In the present experiment (Table 3), influent fed to active sludge system contains only oil and without stirring, and Table 3 found that oil biodegradation levels range between 28.1 and 42.5%, which is considerable in spite of not being high. This is an interesting result because it opens the viability of biologically degrading substances, such as fats and oils, which evidently presents important comparative advantages when compared with the removal of fats or oils via flotation.

Operation days for balance sheetOil mass fed (g)Retained oil mass (g)Oil mass in effluent (g)Accumulated oil mass (g)Biodegraded oil mass (g)Degradation efficiency (%)
1 a 87912,35,46,554,875
9 a 16120288196571
17 a 231577010215664

Table 2.

Mass balance in active sludge for oily influent with prior stirring.

Operation days for balance sheetOil mass fed (g)Oil mass in effluent (g)Accumulated oil mass (g)Biodegraded oil mass (g)Degradation efficiency (%)
1 a 2216011816842,5
23 a 28951452,528,530,0
29 a 33905,2259,525,2828,1

Table 3.

Matter balance in active sludge for oily influent without previous stirring.

The above is explained by the lack of stirring, and it is worth noting that experience with olive oil production wastewater, a culture medium, with a concentration of 5% was used. Effects of agitation speeds were studied on the growth of species Scenedesmus microalgae, in a photobioreactor. A maximum specific growth rate of 0.031 1/h was obtained, using a speed of rotary impeller around 350 rpm, higher than that found in the absence of agitation 0.024 h−1 [32].

On the other hand, the synthesis of bio-lubricant from the effluent of palm oil plant, which is based on enzymatic hydrolysis. Effects of essential parameters were examined, which include stirring speed. The optimal hydrolysis rate (0.1639 mg/s.l) is achieved at 650 rpm, at 40°C, pH 7.0, 20 U ml of loading enzyme [33].

This biodegradation range achieved in this experience, although it is not an optimal result, it shows that oils and fats can be eliminated from influent through biodegradation process; it is also important to note this level of biodegradation can be increased with some modification processes.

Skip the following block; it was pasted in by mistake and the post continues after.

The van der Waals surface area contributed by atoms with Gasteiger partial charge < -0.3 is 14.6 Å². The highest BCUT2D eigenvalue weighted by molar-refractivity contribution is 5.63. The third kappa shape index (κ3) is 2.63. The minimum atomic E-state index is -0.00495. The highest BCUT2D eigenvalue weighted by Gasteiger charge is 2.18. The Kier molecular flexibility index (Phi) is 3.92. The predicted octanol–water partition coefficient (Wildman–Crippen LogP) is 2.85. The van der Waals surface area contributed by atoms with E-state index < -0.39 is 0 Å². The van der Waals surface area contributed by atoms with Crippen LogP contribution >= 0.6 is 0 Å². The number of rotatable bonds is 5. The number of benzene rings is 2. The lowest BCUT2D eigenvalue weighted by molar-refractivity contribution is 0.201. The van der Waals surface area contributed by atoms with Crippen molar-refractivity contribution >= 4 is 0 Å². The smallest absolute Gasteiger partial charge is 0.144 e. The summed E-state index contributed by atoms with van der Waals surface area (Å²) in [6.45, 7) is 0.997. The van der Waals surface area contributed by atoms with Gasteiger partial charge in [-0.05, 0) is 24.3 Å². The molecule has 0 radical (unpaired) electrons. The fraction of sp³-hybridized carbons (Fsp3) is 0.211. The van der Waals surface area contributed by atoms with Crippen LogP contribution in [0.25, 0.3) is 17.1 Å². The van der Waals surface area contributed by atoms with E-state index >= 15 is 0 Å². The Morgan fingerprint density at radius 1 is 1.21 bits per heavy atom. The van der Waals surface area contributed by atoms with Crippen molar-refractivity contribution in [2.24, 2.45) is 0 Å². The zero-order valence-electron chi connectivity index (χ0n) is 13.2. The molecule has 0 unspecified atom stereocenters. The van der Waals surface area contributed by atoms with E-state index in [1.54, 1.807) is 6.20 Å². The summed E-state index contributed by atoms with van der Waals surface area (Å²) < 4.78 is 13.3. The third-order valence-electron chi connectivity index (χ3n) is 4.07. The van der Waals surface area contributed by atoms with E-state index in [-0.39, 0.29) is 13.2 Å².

The results for the oil removed by biodegradation are due to the fact that a considerable percentage of sunflower oil that floats in the aeration tank reaches the secondary settler, which is due to the very low solubility of substrate in water, which originates a two-phase system. This is increased by the oil tendency to float in water, which is favoured by the flow of air driven from the bottom of the aerobic tank.

An increase in emulsification constitutes the vehicle that would generate more favourable conditions for the microbiological attack, since the hydrolysis of oil requires an oil-water interfacial area, which is favoured with the increase in the number of emulsions and with the decrease in their size. One of the causes of the results obtained with respect to biodegradability is the type of hydrodynamics of process reactor, since given the lower oil density in relation to the water and the injection of air from the bottom of the aeration tank, it generates conditions for that the oil floats and, therefore, does not remain in the treatment system during appropriate residence time. There is a part of the oil that is not biodegraded and is separated through flotation (Figure 3).

Figure 3.

Oil and grease accumulated in settling tank.

Among the already mentioned characteristics of oils and fats is their low solubility in water and their marked tendency to buoyancy, which is enhanced when the aeration tank is fed with air; as the oil floats, the coalescence process is favoured, reversing the emulsification achieved through aeration by the agitation caused a consequence of air injection into the aerobic pond.

It is noteworthy that the system worked for 50 days and the only carbon source was vegetable oil; with regard to toxicity, some authors [34] claim an inherent toxicity of fatty acids, since they are potential inhibitors of metabolic processes of cells due to their surfactant properties, and for this reason, it is considered they do not remain as such in cells; they are immediately converted into thioesters of their coenzyme A.